You may publish this article in your newsletter, on your web site, or other publications, so long as article’s content is not altered and resource box is included. Add byline and active link. Notification of use of this article is appreciated, but not required. Total word count included resource box is 900.
Fiber is part of plant that is resistant to hydrolysis (A chemical decomposition in which a substance is split into simpler compounds by addition or taking up of elements of water) by human digestive enzymes and, with exception of lignin, fibers are complex carbohydrates. These include pectin, gums, mucilages, hemicellulose, polysaccharides cellulose, and nonpolysaccharide lignins. Fibers are water-soluble except cellulose, hemicellulose, and lignin, all of which form part of cell walls. Soluble fibers are sticky and combine with water to form gel-like substances. Pectin is a water-soluble fiber found in soft fruits and vegetables. Gums that are common food additives are also water-soluble, found in stems and seeds of some tropical plants. In general, fruits are higher in pectin and vegetables are higher in cellulose. Although cellulose and hemicellulose are not hydrolyzed, intestinal bacterial can digest some fiber to produce lipid fragments known as short-chain fatty acids. These fatty acids are absorbed in colon and yield energy when metabolized.
Water Insoluble fibers pass through gastrointestinal track unchanged, absorbing up to 15 times their weight, important since they provide digestive tract with ‘bulk’ that helps facilitate food through intestines to be evacuated as solid waste; hence, fiber often is called "nature’s natural laxative". Cellulose’s ability to absorb water produces softer stools and regular bowel movements. Also, insoluble fiber may prevent colon and rectal cancer and help to control diverticulosis (A sac or pouch in walls of a canal or organ [e.g., GI tract] that becomes inflamed and causes pain and stagnation of feces. Source: The American Dietetic Association's Complete Food & Nutrition Guide, p. 145). Water-soluble fiber, as found in beans, fruit, and oat bran lowers cholesterol by binding to cholesterol found in liver bile, to help control diabetes.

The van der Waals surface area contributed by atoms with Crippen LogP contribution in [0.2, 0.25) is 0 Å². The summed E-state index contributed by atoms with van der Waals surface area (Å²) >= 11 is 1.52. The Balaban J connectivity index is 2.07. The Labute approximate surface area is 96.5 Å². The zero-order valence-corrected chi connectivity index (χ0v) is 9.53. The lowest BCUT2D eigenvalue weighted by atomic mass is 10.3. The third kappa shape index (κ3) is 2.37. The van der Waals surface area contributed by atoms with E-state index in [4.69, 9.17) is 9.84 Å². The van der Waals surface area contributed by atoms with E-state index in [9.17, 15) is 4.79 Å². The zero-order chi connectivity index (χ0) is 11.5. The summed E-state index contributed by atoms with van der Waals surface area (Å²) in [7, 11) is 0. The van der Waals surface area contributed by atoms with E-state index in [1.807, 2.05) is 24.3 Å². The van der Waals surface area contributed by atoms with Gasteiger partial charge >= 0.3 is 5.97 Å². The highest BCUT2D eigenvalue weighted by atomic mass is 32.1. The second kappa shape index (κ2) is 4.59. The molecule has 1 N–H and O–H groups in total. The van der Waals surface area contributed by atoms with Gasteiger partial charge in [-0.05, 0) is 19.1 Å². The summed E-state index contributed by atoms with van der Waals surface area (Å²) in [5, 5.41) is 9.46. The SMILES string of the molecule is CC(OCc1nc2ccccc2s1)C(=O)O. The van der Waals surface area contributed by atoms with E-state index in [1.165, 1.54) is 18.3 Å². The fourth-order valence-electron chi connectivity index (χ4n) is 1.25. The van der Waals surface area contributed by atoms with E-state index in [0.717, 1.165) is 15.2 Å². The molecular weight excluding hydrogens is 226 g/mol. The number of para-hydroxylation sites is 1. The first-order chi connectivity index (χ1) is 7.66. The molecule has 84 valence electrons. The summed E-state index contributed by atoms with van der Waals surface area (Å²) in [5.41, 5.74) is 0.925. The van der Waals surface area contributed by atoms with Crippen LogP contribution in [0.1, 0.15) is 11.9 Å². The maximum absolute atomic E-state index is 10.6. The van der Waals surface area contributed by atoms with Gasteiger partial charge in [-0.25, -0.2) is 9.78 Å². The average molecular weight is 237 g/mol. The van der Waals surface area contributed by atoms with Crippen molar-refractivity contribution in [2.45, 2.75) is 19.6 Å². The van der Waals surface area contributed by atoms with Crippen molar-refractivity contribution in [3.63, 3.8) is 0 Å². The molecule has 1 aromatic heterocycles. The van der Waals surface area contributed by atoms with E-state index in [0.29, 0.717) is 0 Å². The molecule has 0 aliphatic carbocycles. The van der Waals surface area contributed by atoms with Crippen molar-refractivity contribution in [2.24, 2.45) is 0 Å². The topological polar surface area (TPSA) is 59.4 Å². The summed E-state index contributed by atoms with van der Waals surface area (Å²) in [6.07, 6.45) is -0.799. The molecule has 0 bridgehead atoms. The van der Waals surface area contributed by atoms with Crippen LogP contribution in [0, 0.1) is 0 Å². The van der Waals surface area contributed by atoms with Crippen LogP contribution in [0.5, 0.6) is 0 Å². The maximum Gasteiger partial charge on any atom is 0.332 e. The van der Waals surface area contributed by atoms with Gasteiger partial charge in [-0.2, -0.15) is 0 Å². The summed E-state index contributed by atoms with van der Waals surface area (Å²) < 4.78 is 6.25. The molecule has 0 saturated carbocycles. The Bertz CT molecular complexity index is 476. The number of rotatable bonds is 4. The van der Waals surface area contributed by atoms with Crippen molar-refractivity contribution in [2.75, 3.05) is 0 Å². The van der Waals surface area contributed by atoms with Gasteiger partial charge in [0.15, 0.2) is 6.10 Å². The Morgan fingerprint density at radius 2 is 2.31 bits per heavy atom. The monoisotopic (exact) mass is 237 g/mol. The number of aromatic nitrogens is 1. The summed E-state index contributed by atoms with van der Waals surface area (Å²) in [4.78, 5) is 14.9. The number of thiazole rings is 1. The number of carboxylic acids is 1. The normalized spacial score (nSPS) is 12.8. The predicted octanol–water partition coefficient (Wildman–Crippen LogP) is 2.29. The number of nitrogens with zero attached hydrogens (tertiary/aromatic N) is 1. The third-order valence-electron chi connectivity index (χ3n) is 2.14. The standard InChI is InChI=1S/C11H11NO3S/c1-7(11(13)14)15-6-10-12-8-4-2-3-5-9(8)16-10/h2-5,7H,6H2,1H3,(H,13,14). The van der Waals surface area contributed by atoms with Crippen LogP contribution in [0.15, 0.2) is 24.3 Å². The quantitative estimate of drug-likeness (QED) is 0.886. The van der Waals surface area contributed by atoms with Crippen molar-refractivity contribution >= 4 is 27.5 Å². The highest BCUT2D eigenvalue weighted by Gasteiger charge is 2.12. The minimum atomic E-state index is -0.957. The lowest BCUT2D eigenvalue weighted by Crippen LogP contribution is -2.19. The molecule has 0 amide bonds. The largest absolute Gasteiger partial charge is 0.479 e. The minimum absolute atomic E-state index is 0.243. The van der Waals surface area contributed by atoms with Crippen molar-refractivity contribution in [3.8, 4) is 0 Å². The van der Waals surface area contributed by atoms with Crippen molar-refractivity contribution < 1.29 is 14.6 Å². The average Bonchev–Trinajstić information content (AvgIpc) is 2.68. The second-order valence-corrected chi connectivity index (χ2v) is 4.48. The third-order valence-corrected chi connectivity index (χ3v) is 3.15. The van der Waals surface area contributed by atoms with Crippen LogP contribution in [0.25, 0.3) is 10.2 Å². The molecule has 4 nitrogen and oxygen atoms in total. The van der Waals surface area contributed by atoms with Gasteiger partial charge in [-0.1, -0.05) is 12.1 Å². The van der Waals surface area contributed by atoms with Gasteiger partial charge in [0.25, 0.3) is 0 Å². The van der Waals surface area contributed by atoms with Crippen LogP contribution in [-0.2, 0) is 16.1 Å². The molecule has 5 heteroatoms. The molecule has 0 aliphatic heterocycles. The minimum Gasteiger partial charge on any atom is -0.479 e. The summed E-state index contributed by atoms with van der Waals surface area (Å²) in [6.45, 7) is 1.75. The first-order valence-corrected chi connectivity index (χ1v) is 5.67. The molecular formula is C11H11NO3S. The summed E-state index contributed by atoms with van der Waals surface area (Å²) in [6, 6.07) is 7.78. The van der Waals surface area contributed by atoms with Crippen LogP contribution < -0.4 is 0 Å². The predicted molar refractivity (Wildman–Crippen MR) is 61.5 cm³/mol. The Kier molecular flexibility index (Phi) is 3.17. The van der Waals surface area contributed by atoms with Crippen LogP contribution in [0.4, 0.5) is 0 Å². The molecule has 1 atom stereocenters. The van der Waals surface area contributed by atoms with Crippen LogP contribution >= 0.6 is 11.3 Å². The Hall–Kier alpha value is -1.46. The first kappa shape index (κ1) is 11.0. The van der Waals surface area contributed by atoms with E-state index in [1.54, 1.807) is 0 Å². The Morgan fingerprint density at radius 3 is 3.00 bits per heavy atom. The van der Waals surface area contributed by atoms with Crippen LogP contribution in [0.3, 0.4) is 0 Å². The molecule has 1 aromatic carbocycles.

Overall, dietary fiber does not provide much nourishment to human diet because of inability to break down these carb sources for energy, yet reduces available kcalories by providing a sense of satiety and by absorbing some nutrients including fat. However, fiber also absorbs and eliminates essential fatty acids, food substances that are essential for good health and energy metabolism.
Also, dietary fiber may be a detoxifier since it binds with some toxic substances before elimination. But a diet extremely high in fiber is not a good idea since it impairs calcium, iron, and zinc absorption in intestine.